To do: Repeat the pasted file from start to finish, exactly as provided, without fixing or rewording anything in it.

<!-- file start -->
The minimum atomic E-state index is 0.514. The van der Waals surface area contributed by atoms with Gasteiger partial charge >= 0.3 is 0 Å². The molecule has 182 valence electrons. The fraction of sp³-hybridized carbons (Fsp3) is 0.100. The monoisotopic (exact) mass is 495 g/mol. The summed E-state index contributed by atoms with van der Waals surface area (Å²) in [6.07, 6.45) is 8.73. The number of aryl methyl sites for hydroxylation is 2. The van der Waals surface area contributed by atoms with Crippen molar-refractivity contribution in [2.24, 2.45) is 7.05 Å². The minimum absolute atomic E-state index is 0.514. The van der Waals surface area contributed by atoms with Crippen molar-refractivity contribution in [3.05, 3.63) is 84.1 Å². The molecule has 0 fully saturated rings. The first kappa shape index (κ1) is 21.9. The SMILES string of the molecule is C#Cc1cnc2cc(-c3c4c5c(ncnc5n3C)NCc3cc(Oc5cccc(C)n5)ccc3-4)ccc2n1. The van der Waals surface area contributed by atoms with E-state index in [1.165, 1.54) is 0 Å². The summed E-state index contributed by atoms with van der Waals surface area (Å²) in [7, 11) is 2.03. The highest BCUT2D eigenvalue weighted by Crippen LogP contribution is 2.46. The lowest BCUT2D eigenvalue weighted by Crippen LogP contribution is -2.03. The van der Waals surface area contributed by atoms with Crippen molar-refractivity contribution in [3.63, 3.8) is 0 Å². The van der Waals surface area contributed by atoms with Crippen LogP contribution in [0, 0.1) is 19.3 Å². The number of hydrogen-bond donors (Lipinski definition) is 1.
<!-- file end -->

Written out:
The minimum atomic E-state index is 0.514. The van der Waals surface area contributed by atoms with Gasteiger partial charge >= 0.3 is 0 Å². The molecule has 182 valence electrons. The fraction of sp³-hybridized carbons (Fsp3) is 0.100. The monoisotopic (exact) mass is 495 g/mol. The summed E-state index contributed by atoms with van der Waals surface area (Å²) in [6.07, 6.45) is 8.73. The number of aryl methyl sites for hydroxylation is 2. The van der Waals surface area contributed by atoms with Crippen molar-refractivity contribution in [2.24, 2.45) is 7.05 Å². The minimum absolute atomic E-state index is 0.514. The van der Waals surface area contributed by atoms with Crippen molar-refractivity contribution in [3.05, 3.63) is 84.1 Å². The molecule has 0 fully saturated rings. The first kappa shape index (κ1) is 21.9. The SMILES string of the molecule is C#Cc1cnc2cc(-c3c4c5c(ncnc5n3C)NCc3cc(Oc5cccc(C)n5)ccc3-4)ccc2n1. The van der Waals surface area contributed by atoms with E-state index in [1.165, 1.54) is 0 Å². The summed E-state index contributed by atoms with van der Waals surface area (Å²) in [7, 11) is 2.03. The highest BCUT2D eigenvalue weighted by Crippen LogP contribution is 2.46. The lowest BCUT2D eigenvalue weighted by Crippen LogP contribution is -2.03. The van der Waals surface area contributed by atoms with Crippen molar-refractivity contribution in [3.63, 3.8) is 0 Å². The van der Waals surface area contributed by atoms with Crippen LogP contribution in [0, 0.1) is 19.3 Å². The number of hydrogen-bond donors (Lipinski definition) is 1.